Confronted by the complexity of BERT and of deep learning in general, it’s easy to lose sight of the astounding big picture: we can now represent the meaning of a whole sentiment as essentially a single point in space. Of course, even small children can sort individual words along one dimension—say, by ranking foods like “cookie” and “broccoli” according to their sweetness. But mapping passages of text onto 1,024-dimensional hyperspace? That’s big.
The problem with small data
Despite these advances, it’s here that we reach perhaps the biggest obstacle standing in the way of automated ticket triage: the small data problem. In Part 1, we established that different companies face different IT challenges, and that machine learning usually isn’t effective without millions of training examples—more than any one service desk can provide. Even techniques as sophisticated as BERT aren’t equipped to learn from the handful of historical IT tickets relating to a particular issue at a particular company.
To overcome the problem of small ticket datasets, we need to augment the data. Moveworks takes a number of approaches to do so, and chief among these is collective learning, which uses tokenized ticket data gathered from many organizations to generate universal insights. Tokenization—the substitution of specific nouns like employee names and software packages with tokens like $PERSON and $SOFTWARE—protects the privacy of each organization while furnishing our ML models with tens of millions of IT tickets, enabling them to approach each new ticket with more “experience” than any human agent could.
In order for this experience to be useful, however, the models must be able to generalize between tickets gathered from different companies by grouping analogous words by meaning. Moveworks does so by transforming the specific words that employees use to describe their IT issues into vectors known as word embeddings—learned representations of text where words that have similar meanings are given similar representations. For example, at Moveworks, we call every employee a “Movester,” so “Movester” would be linked to “Moveworks” in the same way “employee” would be linked to “company.”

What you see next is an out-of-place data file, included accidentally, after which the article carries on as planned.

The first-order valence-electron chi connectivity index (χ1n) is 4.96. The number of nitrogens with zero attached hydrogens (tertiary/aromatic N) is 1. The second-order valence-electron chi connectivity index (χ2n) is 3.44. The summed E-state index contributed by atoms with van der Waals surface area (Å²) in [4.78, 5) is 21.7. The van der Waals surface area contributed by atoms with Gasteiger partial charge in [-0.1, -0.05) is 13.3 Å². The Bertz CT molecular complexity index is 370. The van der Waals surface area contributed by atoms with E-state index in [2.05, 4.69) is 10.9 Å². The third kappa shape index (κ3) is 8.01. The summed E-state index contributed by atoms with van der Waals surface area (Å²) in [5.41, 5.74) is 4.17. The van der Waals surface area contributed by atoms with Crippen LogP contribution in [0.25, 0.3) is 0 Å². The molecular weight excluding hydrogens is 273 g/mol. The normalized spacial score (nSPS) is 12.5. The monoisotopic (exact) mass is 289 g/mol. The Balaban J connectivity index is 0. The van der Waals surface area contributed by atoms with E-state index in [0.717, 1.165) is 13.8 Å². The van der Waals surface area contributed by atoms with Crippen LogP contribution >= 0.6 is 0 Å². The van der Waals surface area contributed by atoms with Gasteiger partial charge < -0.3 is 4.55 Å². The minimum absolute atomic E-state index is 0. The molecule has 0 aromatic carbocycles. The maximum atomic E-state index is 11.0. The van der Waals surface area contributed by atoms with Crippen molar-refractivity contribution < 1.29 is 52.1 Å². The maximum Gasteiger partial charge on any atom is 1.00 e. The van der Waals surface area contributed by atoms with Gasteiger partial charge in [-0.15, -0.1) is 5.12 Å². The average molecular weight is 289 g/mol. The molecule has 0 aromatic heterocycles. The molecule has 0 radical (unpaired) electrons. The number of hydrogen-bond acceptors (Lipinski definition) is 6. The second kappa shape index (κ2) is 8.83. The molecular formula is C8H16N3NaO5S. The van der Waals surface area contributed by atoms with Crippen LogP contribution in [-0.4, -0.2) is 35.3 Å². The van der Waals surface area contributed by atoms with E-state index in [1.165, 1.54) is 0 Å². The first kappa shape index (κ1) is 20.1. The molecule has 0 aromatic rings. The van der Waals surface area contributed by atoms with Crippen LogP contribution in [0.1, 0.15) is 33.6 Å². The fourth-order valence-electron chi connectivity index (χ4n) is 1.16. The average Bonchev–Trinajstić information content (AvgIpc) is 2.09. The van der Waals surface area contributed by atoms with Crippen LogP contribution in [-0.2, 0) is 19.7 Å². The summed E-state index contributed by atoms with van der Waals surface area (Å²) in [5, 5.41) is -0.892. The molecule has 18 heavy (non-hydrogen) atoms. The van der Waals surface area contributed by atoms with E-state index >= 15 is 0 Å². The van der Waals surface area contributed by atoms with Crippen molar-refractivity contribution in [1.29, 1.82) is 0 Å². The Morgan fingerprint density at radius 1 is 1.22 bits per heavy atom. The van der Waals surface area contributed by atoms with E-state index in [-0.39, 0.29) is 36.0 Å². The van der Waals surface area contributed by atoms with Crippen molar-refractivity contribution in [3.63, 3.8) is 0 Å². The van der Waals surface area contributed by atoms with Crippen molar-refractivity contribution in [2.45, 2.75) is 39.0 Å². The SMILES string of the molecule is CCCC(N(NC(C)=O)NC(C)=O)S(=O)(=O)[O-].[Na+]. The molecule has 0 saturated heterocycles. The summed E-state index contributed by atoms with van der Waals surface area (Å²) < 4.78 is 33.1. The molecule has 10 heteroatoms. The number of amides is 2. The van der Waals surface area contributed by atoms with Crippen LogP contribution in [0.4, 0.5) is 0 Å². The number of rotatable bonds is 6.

Figure 5: Understanding the relationships between words allows Moveworks to generalize insights about syntax and semantics, despite the superficial differences between organizations.
A new era of IT ticket triage
With ML-powered triage, nearly every ticket is automatically routed, dramatically reducing the total time to resolution. The result has been a gigantic step change for employees and IT professionals alike.
Figure 6: Automated ticket triaging is finally a reality—and the technology is only getting better.
Machine learning still has ample room to improve in the fast-evolving field of natural language understanding—the most significant breakthroughs to date have occurred in just the last few years. And no matter how advanced ML becomes, some IT tickets may never be resolved without a human touch. The key, then, is to ensure that every one of those tickets, no matter how convoluted, finds itself in exactly the right hands.
Contact Moveworks to learn more about how our deep learning automates ticket triage.